Legislation was passed unanimously by the House last night that would ease the regulatory burden on summer camp operators when it comes to certain types of building structures. House Bill 706, sponsored by Representative McGrady, provides that in the case of open air camp cabins, the state’s Building Code Council must not enforce requirements more stringent than the following:
- The open air camp cabin must have at least two remote unimpeded exits, but lighted exit signs are not required;
- The open air camp cabin will not be required to have plumbing or electrical systems, but if the cabin has these systems, then the provisions of the Building Code otherwise applicable to those systems apply; and
- Smoke detectors and handheld fire extinguishers may be required as otherwise provided in the Building Code, but no requirement for a sprinkler system may be imposed.
“Open air camp cabins” are defined as single-story structures that (i) have three walls consisting of at least twenty percent (20%) screened openings no more than 44 inches above the floor; (ii) have no heating or cooling system; (iii) are occupied for no more than 150 days within any rolling 365-day time span; and (iv) accommodate 36 or fewer persons.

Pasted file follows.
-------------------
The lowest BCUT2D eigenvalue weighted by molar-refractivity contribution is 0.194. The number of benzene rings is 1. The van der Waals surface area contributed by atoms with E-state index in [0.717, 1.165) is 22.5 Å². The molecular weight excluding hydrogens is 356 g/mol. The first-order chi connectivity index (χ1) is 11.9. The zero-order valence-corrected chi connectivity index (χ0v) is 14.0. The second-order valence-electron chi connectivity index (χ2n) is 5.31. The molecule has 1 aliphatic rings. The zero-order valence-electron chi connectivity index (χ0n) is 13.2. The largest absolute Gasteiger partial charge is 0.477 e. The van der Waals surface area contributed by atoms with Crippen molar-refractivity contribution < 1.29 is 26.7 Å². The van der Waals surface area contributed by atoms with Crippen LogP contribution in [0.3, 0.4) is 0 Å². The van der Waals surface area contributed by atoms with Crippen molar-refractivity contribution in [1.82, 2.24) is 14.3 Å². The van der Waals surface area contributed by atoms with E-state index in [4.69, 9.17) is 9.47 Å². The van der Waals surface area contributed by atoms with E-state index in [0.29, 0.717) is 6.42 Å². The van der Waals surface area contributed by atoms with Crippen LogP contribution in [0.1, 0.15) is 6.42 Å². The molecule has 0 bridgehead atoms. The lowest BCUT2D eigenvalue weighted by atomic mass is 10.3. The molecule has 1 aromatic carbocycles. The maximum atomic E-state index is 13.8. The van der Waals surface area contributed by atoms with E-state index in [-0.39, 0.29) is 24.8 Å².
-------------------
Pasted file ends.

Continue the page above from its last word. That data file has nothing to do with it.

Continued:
Typically, as businesses, summer camps fall under the same commercial building codes that have been developed for structures like multi-story office buildings and hotels. “Increasingly, summer camp operators are being forced to build camp cabins that are more like Holiday Inn rooms than camp cabins,” said Representative McGrady. “It’s the unintended consequences of the tightening of building codes.”
Representative McGrady served as the Executive Director of the North Carolina Youth Camp Association from 2009-2010. He is also Director Emeritus of Falling Creek Camp, which dedicated a new gym named in honor of the McGrady Family in July of 2014. Chuck and his wife Jean served as directors and owners of Falling Creek from 1989 to 2005.
Click here to learn more about Representative McGrady’s remarkable history of public service, including his extensive dedication to young people and the environment.